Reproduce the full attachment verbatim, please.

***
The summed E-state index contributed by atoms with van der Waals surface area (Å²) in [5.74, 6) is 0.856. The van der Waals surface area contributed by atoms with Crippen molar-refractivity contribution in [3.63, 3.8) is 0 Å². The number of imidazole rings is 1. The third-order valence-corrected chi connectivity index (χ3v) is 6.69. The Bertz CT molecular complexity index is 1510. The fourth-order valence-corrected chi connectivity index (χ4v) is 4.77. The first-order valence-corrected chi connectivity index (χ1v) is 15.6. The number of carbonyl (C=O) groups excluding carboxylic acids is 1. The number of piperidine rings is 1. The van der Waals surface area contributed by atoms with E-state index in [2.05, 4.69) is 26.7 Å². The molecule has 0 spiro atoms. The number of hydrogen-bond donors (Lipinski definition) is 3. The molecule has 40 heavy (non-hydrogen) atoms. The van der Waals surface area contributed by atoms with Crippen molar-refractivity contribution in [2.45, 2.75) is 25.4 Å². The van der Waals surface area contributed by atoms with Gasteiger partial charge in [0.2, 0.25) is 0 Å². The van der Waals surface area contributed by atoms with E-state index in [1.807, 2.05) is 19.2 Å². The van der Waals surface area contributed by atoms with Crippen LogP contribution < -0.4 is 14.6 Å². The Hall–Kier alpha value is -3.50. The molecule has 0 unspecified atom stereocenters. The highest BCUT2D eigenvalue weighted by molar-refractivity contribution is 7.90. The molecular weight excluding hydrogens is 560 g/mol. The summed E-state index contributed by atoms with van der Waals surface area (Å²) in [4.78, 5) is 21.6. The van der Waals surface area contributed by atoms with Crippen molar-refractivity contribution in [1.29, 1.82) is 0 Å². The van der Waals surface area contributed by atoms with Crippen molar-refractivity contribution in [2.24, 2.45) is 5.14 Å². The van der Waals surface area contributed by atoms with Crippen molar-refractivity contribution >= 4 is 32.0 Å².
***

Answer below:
The summed E-state index contributed by atoms with van der Waals surface area (Å²) in [5.74, 6) is 0.856. The van der Waals surface area contributed by atoms with Crippen molar-refractivity contribution in [3.63, 3.8) is 0 Å². The number of imidazole rings is 1. The third-order valence-corrected chi connectivity index (χ3v) is 6.69. The Bertz CT molecular complexity index is 1510. The fourth-order valence-corrected chi connectivity index (χ4v) is 4.77. The first-order valence-corrected chi connectivity index (χ1v) is 15.6. The number of carbonyl (C=O) groups excluding carboxylic acids is 1. The number of piperidine rings is 1. The van der Waals surface area contributed by atoms with E-state index in [2.05, 4.69) is 26.7 Å². The molecule has 0 spiro atoms. The number of hydrogen-bond donors (Lipinski definition) is 3. The molecule has 40 heavy (non-hydrogen) atoms. The van der Waals surface area contributed by atoms with Crippen molar-refractivity contribution in [2.45, 2.75) is 25.4 Å². The van der Waals surface area contributed by atoms with Gasteiger partial charge in [0.2, 0.25) is 0 Å². The van der Waals surface area contributed by atoms with E-state index in [1.807, 2.05) is 19.2 Å². The van der Waals surface area contributed by atoms with Crippen LogP contribution < -0.4 is 14.6 Å². The Hall–Kier alpha value is -3.50. The molecule has 0 unspecified atom stereocenters. The highest BCUT2D eigenvalue weighted by molar-refractivity contribution is 7.90. The molecular weight excluding hydrogens is 560 g/mol. The summed E-state index contributed by atoms with van der Waals surface area (Å²) in [4.78, 5) is 21.6. The van der Waals surface area contributed by atoms with Crippen molar-refractivity contribution in [1.29, 1.82) is 0 Å². The van der Waals surface area contributed by atoms with Crippen molar-refractivity contribution in [2.24, 2.45) is 5.14 Å². The van der Waals surface area contributed by atoms with Crippen molar-refractivity contribution >= 4 is 32.0 Å².